Osteogenic differentiation capacity of HD- and Cys-MSCs. A: a) alkaline phosphatase (ALP) staining of Cys-MSCs as compared with HD-MSCs, in the absence and in the presence of cysteamine (CTM 200 μM). A: b) Quantitative Reverse Transcriptase Polymerase Chain Reaction (qRT-PCR) for ALP in HD- and Cys-MSCs in the absence and in the presence of CTM. B: a) Alzarine Red staining of Cys-MSCs as compared with HD-MSCs, in the absence and in the presence of CTM. B: b) Quantification of Alzarin Red staining in HD- and Cys-MSCs by spectrophotometry. The amount of Alzarin Red is related to the amount of DNA extracted from the same wells and is expressed in mOD/min/μg. Each bar represents the mean +/−SD of three experiments. C: a) Von Kossa staining of Cys-MSCs as compared with HD-MSCs, in the absence and in the presence of CTM. C:, b) qRT-PCR for collagen type 1 in HD- and Cys-MSCs in the absence and in the presence of CTM. The relative quantification of the gene expression was determined normalizing the data of the gene to GAPDH housekeeping gene and using the 2 –ΔΔCT method.

No differences in adipogenic differentiation capacity was observed between HD-MSCs and Cys-MSCs; cysteamine did not modify cell behavior (data not shown).

Despite very significant progress in its treatment, nephropathic cystinosis remains a severe condition, markedly impairing the patient quality of life. Mechanisms causing cell dysfunction in this disease have not been fully elucidated and only limited studies have investigated bone disease. Renal failure, phosphate wasting and hypothyroidism may in part explain growth retardation and osteopenia observed in these patients, but clinical and experimental observations also suggest that cystinosis-specific factors play an important role. A simple way of assessing if abnormalities are secondary to cystine accumulation is to treat animals or cell models with cysteamine. In this respect, clinical data suggest that bone abnormalities in vitro should be ameliorated by cystine depletion. Indeed, it is becoming increasingly rare to observe very severely growth retarded cystinotic children in the era of cysteamine treatment. Assessing the clinical impact of cysteamine and its mode of action on bone structures in these patients can be difficult, due to frequent coexistence of confounding factors, such as growth hormone therapy [17]. Moreover, cysteamine can also exert indirectly its effect on statural growth, by extending the number of years with normal renal function and preventing hypothyroidism. Finally, early treatment of Fanconi syndrome with phosphate supplementation and with vitamin D impacts positively on bone mineralization, which may mask the effects of cysteamine.

However, several clinical studies have now provided convincing indications that cysteamine may improve growth and, per se, may ameliorate bone disease [5,18,19]. Our results support this concept. First, they demonstrate that Cys-MSCs differentiate poorly into osteoblasts. This is consistent with altered bone and poor growth of CTNS −/− mice, even in the absence of phosphate wasting and of renal failure [7]. Secondly, our results show that, in vitro, differentiation into osteoblasts can be restored by treating cells with cysteamine, this finding being consistent with the clinical data mentioned above. Despite the fact that our data concern a single patient, the observed in vitro response to cysteamine favors the hypothesis of a specific defect present in cystinotic cells.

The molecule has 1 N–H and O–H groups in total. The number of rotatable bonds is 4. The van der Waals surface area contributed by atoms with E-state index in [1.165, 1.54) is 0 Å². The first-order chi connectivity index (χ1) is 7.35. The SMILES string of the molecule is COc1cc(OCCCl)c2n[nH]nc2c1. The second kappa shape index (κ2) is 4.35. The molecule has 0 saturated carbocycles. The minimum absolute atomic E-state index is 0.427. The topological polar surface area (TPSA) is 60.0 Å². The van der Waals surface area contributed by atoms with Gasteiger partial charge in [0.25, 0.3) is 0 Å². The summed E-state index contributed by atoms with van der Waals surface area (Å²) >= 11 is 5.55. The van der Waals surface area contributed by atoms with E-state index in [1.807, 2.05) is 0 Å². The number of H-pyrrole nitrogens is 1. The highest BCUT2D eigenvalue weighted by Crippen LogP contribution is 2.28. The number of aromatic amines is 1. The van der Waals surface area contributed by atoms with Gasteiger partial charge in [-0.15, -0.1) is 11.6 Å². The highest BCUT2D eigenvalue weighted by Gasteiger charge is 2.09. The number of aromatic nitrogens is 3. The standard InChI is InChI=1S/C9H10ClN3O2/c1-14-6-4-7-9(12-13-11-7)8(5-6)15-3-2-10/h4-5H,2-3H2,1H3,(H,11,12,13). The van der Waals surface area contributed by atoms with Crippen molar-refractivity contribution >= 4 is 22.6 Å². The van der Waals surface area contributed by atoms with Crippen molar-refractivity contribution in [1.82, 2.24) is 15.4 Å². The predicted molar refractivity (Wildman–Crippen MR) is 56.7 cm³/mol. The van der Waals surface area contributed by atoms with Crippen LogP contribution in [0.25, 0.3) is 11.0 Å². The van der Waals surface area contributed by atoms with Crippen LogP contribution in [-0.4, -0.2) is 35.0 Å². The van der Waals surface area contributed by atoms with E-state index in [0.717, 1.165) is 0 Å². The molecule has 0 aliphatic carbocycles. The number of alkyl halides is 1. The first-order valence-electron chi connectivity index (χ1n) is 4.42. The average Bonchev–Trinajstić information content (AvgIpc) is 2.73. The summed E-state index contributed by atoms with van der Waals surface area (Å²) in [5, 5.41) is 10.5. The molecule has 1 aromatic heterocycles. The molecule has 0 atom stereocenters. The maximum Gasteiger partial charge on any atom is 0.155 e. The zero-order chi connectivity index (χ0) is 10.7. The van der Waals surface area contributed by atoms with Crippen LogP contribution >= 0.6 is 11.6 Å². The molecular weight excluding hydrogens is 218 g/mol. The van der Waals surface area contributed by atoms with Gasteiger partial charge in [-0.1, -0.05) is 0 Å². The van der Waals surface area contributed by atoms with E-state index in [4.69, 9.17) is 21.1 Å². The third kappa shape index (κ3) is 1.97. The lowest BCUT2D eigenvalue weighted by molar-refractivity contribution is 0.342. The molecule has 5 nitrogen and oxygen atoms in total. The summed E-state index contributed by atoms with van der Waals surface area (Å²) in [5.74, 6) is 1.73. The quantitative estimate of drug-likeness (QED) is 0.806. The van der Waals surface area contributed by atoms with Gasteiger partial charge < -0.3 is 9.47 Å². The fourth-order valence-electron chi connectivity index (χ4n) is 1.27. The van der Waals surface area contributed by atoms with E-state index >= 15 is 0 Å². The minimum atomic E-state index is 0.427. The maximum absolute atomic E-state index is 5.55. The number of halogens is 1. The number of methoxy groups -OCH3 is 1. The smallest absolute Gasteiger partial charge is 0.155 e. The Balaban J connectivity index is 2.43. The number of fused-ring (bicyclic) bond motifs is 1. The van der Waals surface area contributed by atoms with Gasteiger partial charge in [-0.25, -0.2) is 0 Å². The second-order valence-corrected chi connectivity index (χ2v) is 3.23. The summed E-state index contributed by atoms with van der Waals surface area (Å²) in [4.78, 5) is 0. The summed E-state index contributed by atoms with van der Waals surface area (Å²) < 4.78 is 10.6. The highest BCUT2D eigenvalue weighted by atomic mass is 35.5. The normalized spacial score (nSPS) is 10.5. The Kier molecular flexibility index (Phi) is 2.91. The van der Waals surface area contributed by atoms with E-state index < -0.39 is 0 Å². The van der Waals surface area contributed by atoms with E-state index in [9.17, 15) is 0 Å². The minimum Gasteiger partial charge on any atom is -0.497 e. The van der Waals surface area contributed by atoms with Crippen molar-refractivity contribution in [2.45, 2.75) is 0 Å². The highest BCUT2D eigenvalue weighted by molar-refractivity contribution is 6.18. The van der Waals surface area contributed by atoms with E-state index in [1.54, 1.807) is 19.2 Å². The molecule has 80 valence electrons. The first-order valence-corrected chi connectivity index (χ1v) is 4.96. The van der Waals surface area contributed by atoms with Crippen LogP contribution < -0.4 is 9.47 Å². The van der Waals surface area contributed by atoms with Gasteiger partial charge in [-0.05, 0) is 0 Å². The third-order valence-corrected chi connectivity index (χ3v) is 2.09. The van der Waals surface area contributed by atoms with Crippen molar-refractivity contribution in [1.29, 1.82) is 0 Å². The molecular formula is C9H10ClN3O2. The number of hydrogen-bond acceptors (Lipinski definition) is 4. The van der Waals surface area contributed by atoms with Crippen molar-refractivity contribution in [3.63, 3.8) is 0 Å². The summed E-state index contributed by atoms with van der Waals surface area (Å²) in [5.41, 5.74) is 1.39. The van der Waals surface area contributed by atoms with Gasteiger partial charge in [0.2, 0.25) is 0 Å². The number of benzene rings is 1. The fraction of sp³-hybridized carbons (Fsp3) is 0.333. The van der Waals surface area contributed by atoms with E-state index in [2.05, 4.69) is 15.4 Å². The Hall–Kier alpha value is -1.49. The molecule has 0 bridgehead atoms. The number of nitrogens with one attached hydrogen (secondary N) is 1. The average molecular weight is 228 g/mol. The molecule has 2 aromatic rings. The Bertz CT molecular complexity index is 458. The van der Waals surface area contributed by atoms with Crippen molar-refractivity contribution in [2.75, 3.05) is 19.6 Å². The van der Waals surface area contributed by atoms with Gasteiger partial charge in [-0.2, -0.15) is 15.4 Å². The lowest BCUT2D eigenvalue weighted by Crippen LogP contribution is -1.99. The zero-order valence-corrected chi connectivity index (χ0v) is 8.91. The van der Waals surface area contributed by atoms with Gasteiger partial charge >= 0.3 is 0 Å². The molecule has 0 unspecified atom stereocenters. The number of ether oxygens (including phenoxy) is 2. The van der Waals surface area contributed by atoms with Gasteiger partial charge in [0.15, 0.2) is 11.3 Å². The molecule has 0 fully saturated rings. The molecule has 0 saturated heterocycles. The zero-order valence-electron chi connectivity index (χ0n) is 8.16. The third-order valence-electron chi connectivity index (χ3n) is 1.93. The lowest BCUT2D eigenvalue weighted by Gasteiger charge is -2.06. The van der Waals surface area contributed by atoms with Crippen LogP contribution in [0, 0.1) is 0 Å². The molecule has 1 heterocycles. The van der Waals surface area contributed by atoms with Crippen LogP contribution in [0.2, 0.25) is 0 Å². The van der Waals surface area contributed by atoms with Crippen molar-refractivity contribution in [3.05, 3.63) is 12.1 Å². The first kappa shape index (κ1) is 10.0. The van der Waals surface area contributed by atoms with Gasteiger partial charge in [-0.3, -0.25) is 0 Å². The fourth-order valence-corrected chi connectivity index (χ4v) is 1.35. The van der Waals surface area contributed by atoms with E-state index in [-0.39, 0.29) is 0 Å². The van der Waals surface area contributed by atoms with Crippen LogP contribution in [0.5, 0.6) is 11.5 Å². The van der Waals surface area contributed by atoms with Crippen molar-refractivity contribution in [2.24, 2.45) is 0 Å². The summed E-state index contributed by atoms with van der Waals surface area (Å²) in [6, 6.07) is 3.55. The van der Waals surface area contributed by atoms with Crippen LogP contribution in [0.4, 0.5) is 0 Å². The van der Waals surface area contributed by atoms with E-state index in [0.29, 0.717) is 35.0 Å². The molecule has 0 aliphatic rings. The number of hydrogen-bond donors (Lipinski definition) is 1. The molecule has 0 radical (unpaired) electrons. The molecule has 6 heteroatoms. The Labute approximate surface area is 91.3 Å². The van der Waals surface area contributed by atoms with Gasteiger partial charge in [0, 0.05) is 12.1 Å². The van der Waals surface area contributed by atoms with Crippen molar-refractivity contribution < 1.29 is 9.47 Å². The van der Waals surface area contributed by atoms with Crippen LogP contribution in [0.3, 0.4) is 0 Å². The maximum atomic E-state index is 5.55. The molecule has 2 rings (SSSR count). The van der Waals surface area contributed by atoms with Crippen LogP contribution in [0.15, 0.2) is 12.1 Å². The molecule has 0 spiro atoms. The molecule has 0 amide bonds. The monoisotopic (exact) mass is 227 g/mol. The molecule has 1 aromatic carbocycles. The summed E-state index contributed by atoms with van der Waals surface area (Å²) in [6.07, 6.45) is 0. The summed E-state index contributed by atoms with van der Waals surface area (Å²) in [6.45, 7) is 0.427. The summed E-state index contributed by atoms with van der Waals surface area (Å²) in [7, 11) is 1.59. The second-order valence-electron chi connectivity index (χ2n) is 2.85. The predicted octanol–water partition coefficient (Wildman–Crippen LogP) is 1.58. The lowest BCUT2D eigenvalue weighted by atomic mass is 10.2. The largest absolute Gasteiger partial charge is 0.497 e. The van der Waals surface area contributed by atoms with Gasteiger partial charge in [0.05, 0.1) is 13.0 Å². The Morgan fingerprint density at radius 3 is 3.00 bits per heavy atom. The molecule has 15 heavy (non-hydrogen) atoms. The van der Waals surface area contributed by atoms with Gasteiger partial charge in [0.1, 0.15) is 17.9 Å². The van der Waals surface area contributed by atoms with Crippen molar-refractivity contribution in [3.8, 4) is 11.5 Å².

The mechanisms by which cysteamine allows normal osteoblast differentiation of Cys-MSCs are currently unknown. Notably, we recently reported that intracellular cystine crystals are potent activators of the inflammosome [20]. Hypothetically, bone disease in cystinosis could be secondary to the abnormal production of inflammatory cytokines, as observed in other chronic inflammatory diseases. However, cystine crystals do not form in vitro. Instead, normal differentiation of Cys-MSCs into adipocyte suggests inhibition of an osteoblast-specific differentiation program by lysosomal cystine. In cystinotic proximal tubular epithelial cells, the ZO-1-associated Y-box factor (ZONAB) translocates to the nucleus and cells undergo a de-differentiation program [21]. This factor is normally located in the cytosol through its binding to tight junctions [22]. The link between lysosomal cystine accumulation and ZONAB release has not been elucidated yet. Similar mechanisms could prevent the formation of mature osteoblasts and may explain the bone phenotype observed in cystinosis. Given the limitations of the observation in only one Cys-MSC sample and the difficulty of obtaining mechanicistic information from a single patient, this ex vivo Cys-MSC model could be particularly suitable to test this hypothesis in properly designed future studies.

Conclusions

Our results indicate that, as compared to HD-MSCs, Cys-MSCs are defective in their ability to differentiate in vitro into osteoblasts. This finding is in line, in general, with the growth retardation and osteopenia observed in cystinotic patients and, in particular, with the observation of a reduced number of osteoblasts in the bone biopsy in our patient. The impaired capacity to form bone in vitro in Cys-MSCs can be restored after cysteamine treatment; this finding favors the hypothesis of a specific bone defect present in cystinotic cells. This ex vivo Cys-MSC model could be particularly suitable to investigate bone defects in Cystinosis.

Declarations

Acknowledgments

This work has been partly supported by grants from Bando Giovani Ricercatori GR-2008-1145964 to MEB; by the special grant “5x1000” from AIRC and the HO2020 project “RETHRIM” (#643580) to FL and a grant from Regione Lazio.

We would like to thank Dr. Barbara Peruzzi for technical support in RT-PCR experiments.

Authors’ Affiliations

(1)
Department of Pediatric Hematology/Oncology, IRCCS Bambino Gesù Children’s Hospital, P.le S. Onofrio, 00165 Rome, Italy
(2)
Department of Nephrology and Urology, IRCCS Bambino Gesù Children’s Hospital, P.le S. Onofrio, 00165 Rome, Italy
(3)
University of Rome, Tor Vergata, Rome
(4)
University of Pavia, Pavia, Italy

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Copyright

© Conforti et al.; licensee BioMed Central. 2015

This is an Open Access article distributed under the terms of the Creative Commons Attribution License (http://creativecommons.org/licenses/by/4.0), which permits unrestricted use, distribution, and reproduction in any medium, provided the original work is properly credited. The Creative Commons Public Domain Dedication waiver (http://creativecommons.org/publicdomain/zero/1.0/) applies to the data made available in this article, unless otherwise stated.